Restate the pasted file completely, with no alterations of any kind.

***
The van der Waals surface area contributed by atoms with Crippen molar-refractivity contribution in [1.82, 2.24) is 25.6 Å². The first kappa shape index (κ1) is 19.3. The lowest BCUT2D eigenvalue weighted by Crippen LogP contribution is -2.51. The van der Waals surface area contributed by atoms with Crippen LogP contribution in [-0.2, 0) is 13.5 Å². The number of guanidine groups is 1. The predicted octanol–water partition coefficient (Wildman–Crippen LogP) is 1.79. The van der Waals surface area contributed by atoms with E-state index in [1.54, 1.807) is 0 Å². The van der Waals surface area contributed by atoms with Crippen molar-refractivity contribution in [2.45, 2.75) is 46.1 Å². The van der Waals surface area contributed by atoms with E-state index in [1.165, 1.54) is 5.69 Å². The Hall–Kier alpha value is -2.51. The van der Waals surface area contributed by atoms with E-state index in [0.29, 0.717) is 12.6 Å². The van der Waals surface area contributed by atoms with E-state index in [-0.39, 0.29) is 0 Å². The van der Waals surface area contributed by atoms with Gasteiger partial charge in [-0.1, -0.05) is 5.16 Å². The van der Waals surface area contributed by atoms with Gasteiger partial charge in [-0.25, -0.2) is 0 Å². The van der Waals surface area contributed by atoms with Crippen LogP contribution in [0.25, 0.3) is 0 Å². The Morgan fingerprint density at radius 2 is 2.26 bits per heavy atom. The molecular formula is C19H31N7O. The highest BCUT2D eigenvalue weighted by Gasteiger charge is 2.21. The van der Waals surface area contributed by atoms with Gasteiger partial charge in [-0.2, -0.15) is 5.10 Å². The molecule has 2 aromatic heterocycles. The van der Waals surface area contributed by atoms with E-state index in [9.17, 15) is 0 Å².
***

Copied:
The van der Waals surface area contributed by atoms with Crippen molar-refractivity contribution in [1.82, 2.24) is 25.6 Å². The first kappa shape index (κ1) is 19.3. The lowest BCUT2D eigenvalue weighted by Crippen LogP contribution is -2.51. The van der Waals surface area contributed by atoms with Crippen LogP contribution in [-0.2, 0) is 13.5 Å². The number of guanidine groups is 1. The predicted octanol–water partition coefficient (Wildman–Crippen LogP) is 1.79. The van der Waals surface area contributed by atoms with E-state index in [1.54, 1.807) is 0 Å². The van der Waals surface area contributed by atoms with Crippen molar-refractivity contribution in [2.45, 2.75) is 46.1 Å². The van der Waals surface area contributed by atoms with E-state index in [1.165, 1.54) is 5.69 Å². The Hall–Kier alpha value is -2.51. The van der Waals surface area contributed by atoms with E-state index in [0.29, 0.717) is 12.6 Å². The van der Waals surface area contributed by atoms with E-state index in [-0.39, 0.29) is 0 Å². The van der Waals surface area contributed by atoms with Gasteiger partial charge in [-0.1, -0.05) is 5.16 Å². The van der Waals surface area contributed by atoms with Gasteiger partial charge in [-0.25, -0.2) is 0 Å². The van der Waals surface area contributed by atoms with Crippen LogP contribution in [0.25, 0.3) is 0 Å². The Morgan fingerprint density at radius 2 is 2.26 bits per heavy atom. The molecular formula is C19H31N7O. The highest BCUT2D eigenvalue weighted by Gasteiger charge is 2.21. The van der Waals surface area contributed by atoms with Gasteiger partial charge in [-0.2, -0.15) is 5.10 Å². The molecule has 2 aromatic heterocycles. The van der Waals surface area contributed by atoms with E-state index in [9.17, 15) is 0 Å².